Everything is just fine, we actually continue using the first card, but now we've transferred a balance over to the new card at a '0' finance charge for, perhaps, 12 months. We make our monthly payments. We have more buying power, so, perhaps, we buy a little more than we did before. Then another card offer comes in because your credit rating is getting better. And you accept it. Then a fourth, fifth, sixth, seventh and so on. Again, we accept them with the intent to use them responsibly.

A couple years go by. Somehow, we just can't quite put our finger on it, we have acquired a lot more “stuff.” We are now making monthly payments on seven or eight different accounts. And, we're carrying an average monthly balance of over $15,000.00, the average credit card debt held by the average credit card user. We have a total, combined credit limit of $100,000.00 dollars and our credit rating looks great. But, somehow, we are now making combined payments amounting to between $425.00 and maybe $750.00 per month depending on the terms of the various credit cards. That's a big chunk of change every month. Interestingly, what you bought to accumulate that $15,000.00 of carryover debt, just doesn't seem to still hold the same value for you.

It's probably important to remember that a portion of each payment is interest or, as the credit card company calls it, finance charges. The current average is a minute percentage over 15%. For an example, let's just call it a flat 15%. So, if you happen to be carrying the average credit card debt of $15,000.00, the monthly amount deducted from your payments will be $187.50 for the finance charges. In a year if you retain that average level of debt on your cards, you're going to pay $2,250.00 just for the privilege of purchasing a lot of stuff you can't see the value in any longer.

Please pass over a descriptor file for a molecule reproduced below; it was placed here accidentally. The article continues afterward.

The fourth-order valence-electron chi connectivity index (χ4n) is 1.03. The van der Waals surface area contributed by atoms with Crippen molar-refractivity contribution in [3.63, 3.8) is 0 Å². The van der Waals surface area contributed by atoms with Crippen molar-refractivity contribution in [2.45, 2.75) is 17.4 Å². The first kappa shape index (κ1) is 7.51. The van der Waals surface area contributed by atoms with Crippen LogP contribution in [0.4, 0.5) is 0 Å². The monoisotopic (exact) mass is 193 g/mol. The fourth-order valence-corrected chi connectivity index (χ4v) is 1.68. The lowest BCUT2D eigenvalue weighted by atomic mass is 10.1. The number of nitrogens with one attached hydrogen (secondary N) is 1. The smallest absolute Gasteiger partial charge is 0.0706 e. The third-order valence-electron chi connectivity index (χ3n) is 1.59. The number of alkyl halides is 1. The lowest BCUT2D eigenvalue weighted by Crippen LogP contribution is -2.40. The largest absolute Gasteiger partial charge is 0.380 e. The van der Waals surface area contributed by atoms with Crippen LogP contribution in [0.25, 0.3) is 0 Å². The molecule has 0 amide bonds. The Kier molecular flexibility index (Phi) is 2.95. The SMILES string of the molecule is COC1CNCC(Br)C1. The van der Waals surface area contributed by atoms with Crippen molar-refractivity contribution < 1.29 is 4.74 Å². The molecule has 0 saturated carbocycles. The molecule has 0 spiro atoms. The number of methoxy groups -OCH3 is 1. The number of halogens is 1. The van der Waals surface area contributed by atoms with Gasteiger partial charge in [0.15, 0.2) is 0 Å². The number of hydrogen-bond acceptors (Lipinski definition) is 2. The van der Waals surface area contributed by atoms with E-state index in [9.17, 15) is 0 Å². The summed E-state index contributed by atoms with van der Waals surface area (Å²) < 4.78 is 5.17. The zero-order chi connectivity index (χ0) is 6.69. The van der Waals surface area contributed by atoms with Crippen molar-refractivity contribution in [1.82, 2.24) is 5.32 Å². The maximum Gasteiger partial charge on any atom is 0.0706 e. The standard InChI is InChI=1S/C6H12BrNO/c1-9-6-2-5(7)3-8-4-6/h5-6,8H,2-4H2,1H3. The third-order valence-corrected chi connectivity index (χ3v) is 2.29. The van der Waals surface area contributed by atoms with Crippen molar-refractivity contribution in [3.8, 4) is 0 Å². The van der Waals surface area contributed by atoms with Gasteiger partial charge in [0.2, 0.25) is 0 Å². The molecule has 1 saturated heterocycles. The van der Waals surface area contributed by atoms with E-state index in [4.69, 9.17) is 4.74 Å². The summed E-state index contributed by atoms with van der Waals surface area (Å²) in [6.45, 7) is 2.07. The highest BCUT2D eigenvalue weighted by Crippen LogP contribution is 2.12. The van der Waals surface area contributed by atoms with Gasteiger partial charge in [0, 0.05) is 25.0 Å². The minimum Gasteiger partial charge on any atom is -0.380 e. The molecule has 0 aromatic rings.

I'm making this a very simple example of the complexity of credit card credit and the way it complicates your life. I am not going to get into the added complexities of over limit charges, late charges, charges to transfer balances and other charges related to the use of credit cards.

Let me touch on a couple other things. Earlier I mentioned “charge cards” that don't allow you to carry over a balance from one month to the next. There are basically two kinds of charge cards. There are cards issued by companies like American Express, Diners Club, Carte Blanche and probably a few others. These cards are probably most often used for business purposes. While most credit cards don't have a membership fee (although there are some with annual fees), the charge cards issued by the companies I just enumerated typically require a 'healthy' annual membership fee. The base card and membership fee holds nothing more than the privilege and, supposed, prestige/status of using the card.

But, for an up charged membership fee, you'll receive some extra features, benefits and elevated “status.” You might have started out with a basic “green card” for the $35.00 fee, but for $75.00 you'll get a gold card and reward points for every dollar you spend. For, perhaps, $150.00, you'll have the word “Plus” added to your card and you'll get double reward points. For a mere $325.00, you'll receive the Platinum card with some additional features and lots more status. And for $450.00, you'll be at the Black Card level that only the most elite, highest status level individuals may “earn” the privilege of carrying.

I don't know if these membership fees are accurate currently, I stopped carrying any American Express cards several years ago. I haven't had a Diners Club card in decades and I think I may have had a Carte Blanche card 30 or more years ago. For the average person, these cards aren't worth buying (literally) into. But, the appeal for status and prestige is strong. I got hooked as have many of my business colleagues. Beware of the trap.